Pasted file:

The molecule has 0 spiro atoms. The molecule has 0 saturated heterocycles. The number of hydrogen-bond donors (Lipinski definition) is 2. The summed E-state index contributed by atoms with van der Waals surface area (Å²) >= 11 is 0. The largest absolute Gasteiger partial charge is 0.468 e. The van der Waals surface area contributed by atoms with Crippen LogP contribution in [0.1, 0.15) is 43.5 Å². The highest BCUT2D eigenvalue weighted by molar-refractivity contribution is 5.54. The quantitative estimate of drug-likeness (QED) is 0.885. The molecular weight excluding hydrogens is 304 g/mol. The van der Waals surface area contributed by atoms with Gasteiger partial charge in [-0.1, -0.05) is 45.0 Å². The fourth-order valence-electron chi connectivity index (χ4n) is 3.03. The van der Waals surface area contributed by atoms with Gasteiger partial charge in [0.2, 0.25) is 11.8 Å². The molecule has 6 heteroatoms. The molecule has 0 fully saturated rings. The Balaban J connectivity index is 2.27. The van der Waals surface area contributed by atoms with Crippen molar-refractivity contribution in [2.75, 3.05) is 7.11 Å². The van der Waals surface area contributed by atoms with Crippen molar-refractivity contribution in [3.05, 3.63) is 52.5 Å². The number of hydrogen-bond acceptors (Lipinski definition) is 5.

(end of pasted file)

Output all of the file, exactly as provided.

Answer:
The molecule has 0 spiro atoms. The molecule has 0 saturated heterocycles. The number of hydrogen-bond donors (Lipinski definition) is 2. The summed E-state index contributed by atoms with van der Waals surface area (Å²) >= 11 is 0. The largest absolute Gasteiger partial charge is 0.468 e. The van der Waals surface area contributed by atoms with Crippen LogP contribution in [0.1, 0.15) is 43.5 Å². The highest BCUT2D eigenvalue weighted by molar-refractivity contribution is 5.54. The quantitative estimate of drug-likeness (QED) is 0.885. The molecular weight excluding hydrogens is 304 g/mol. The van der Waals surface area contributed by atoms with Gasteiger partial charge in [-0.1, -0.05) is 45.0 Å². The fourth-order valence-electron chi connectivity index (χ4n) is 3.03. The van der Waals surface area contributed by atoms with Gasteiger partial charge in [0.2, 0.25) is 11.8 Å². The molecule has 6 heteroatoms. The molecule has 0 fully saturated rings. The Balaban J connectivity index is 2.27. The van der Waals surface area contributed by atoms with Crippen molar-refractivity contribution in [2.75, 3.05) is 7.11 Å². The van der Waals surface area contributed by atoms with Crippen molar-refractivity contribution in [3.05, 3.63) is 52.5 Å². The number of hydrogen-bond acceptors (Lipinski definition) is 5.